Yoshino-1I managed about 1000 words on Monday, then about 2000 yesterday. Today…well I guess I’ll find out when it’s time to take stock. Writers love word counts. Writers hate word counts. Or rather, love having them or hate not having them. Even if you’re not working on something, you feel like you should be, and why the heck aren’t you working, you lazy worthless slacker??? Where’s your word count??? Continue reading

Making Sausage

The cliché is “If you love sausage, never watch it being made.” As someone who once loved such and had seen it made on several occasions, I can attest that there’s some truth in that. Another cliché is “Scratch a writer, find a reader.” So there’s the dilemma. As readers we neither want to know nor need to know the process that produces the stories and books we love to read. Sure, there’s idle curiosity at work, but past a point, watching a writer at work is a lot like watching paint dry, without the drama. As writers, looking away during the process is not an option. Which perhaps explains why some writers never, ever re-read their own work except to review a proof, and then only under duress. I understand that. For my own part, when I’ve done something that at least approximates the vision I had of it, I don’t mind. It reminds me that now and then I get it right.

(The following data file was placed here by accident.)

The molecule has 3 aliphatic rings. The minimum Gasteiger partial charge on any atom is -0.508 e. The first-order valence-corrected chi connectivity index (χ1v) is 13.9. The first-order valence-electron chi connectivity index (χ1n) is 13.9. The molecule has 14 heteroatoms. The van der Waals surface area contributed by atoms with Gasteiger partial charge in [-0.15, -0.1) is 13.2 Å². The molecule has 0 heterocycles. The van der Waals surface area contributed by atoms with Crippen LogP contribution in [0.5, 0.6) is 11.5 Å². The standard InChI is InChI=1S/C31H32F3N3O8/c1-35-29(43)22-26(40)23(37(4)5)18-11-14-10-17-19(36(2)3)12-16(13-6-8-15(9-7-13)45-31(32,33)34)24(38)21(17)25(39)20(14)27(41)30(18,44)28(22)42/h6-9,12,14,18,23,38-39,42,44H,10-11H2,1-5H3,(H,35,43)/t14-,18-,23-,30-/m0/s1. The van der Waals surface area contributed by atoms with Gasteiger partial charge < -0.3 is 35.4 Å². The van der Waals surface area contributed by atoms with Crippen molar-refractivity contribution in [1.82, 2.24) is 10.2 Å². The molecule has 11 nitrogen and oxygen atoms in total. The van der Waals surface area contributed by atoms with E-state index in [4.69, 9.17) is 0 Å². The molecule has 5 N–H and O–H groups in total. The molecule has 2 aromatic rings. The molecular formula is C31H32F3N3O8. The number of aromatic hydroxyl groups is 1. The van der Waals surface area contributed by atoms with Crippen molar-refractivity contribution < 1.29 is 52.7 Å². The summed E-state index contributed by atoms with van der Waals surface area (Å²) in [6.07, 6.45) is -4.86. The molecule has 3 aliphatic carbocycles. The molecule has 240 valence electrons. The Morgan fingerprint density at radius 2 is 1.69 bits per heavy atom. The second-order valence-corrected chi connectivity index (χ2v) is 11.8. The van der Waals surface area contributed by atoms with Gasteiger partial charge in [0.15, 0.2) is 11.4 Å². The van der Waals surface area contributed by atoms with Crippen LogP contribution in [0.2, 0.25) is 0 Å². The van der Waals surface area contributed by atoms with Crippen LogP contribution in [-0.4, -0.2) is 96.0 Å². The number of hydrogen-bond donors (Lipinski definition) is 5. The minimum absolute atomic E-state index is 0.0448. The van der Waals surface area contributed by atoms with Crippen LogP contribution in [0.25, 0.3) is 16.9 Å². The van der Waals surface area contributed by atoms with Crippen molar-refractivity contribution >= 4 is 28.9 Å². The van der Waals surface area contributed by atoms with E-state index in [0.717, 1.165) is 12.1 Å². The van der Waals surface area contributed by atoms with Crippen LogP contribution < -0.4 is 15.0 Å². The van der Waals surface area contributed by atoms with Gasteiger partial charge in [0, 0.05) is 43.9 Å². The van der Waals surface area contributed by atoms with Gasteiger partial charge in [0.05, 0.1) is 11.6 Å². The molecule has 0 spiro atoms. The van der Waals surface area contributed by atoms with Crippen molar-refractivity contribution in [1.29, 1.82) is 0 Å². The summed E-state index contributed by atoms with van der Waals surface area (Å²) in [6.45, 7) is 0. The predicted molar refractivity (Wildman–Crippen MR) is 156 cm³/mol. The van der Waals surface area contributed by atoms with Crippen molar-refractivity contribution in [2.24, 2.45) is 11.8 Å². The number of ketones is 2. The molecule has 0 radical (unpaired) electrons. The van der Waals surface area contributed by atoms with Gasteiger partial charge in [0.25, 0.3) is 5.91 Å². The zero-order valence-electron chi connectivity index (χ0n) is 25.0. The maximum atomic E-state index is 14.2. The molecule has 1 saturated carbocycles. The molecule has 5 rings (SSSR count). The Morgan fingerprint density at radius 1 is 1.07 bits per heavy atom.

None of which changes the fact that the process can be very chaotic and messy and unpleasant. But it’s got to be done, or no sausage. Continue reading